Fiber-modified adenovirus-mediated suicide gene therapy can efficiently eliminate bladder cancer cells in vitro and in vivo
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De-Gui Wang1, Mei-Jun Zhao1, Yong-Qiang Liu1, Xiang-Wen Liu1, Hai-Tao Niu3, Yan-Feng Song1, Ying-Xia Tian1,2
1Department of Anatomy and Histology, School of Basic Medical Sciences, Lanzhou University, Lanzhou 730000, China
2Department of Internal Medicine, Gansu Provincial Academic Institute for Medical Research, Lanzhou 730050, China
3Department of Urology, Affiliated Hospital of Qingdao University, Qingdao 266071, China
Ying-Xia Tian, email: email@example.com
Hai-Tao Niu, email: firstname.lastname@example.org
Yan-Feng Song, email: email@example.com
Keywords: gene therapy, bladder cancer, suicide gene, adenovirus
Received: June 14, 2016 Accepted: September 21, 2016 Published: September 28, 2016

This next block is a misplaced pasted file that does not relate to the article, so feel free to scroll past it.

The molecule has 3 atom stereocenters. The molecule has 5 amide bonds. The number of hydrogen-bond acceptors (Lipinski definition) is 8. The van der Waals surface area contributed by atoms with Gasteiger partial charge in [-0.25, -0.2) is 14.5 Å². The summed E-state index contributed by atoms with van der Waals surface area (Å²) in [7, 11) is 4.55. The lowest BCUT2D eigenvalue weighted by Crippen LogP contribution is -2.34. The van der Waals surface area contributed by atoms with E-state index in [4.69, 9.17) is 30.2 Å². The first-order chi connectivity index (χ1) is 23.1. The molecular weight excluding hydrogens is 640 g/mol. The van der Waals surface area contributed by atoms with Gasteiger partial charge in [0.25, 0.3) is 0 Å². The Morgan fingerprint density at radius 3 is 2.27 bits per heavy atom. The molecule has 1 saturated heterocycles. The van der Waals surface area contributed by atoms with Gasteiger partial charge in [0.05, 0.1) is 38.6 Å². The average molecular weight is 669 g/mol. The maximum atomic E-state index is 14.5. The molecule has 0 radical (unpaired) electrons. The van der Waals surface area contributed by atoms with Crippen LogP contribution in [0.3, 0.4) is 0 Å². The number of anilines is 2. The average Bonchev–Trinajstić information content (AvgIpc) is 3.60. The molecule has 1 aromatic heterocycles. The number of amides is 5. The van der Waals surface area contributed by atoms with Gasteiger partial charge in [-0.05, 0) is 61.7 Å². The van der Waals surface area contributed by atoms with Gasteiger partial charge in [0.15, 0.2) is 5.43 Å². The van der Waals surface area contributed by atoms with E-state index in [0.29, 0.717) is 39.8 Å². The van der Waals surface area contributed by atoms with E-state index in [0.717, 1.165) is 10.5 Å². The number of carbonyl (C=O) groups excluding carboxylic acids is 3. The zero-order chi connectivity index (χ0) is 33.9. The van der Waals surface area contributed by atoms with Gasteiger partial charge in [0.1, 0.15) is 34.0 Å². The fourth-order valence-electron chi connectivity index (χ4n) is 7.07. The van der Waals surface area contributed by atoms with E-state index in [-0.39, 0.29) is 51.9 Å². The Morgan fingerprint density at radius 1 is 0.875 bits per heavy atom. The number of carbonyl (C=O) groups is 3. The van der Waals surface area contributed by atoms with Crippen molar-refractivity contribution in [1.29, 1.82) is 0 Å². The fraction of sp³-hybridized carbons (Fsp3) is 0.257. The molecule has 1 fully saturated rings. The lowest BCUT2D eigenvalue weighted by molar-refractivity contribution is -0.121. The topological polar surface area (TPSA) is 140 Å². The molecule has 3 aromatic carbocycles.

Adenovirus-mediated gene therapy is a promising strategy for bladder cancer treatment. However, the loss of the coxsackie and adenovirus receptor (CAR) in bladder cancer cells decreases the infection efficiency of the therapeutic adenovirus. In this study, we constructed an Arg-Gly-Asp (RGD)-modified adenovirus, RGDAd-UPII-TK, that carries a suicide gene called HSV-TK that is driven by a human UPII promoter. Then, we tested the bladder cancer specificity of the UPII promotor and the expression of the HSV-TK protein. Additionally, we observed a potent cytotoxic effects of RGDAd-UPII-TK and ganciclovir (GCV) on bladder cancer as demonstrated by reduced cell survival and morphology changes in vitro. Furthermore, we confirmed that RGDAd-UPII-TK in combination with a GCV injection could significantly reduce the established T24 tumor growth and increase apoptosis in vivo. Altogether, our results indicated that the recombinant adenovirus RGDAd-UPII-TK could target bladder cancer through valid gene therapy.
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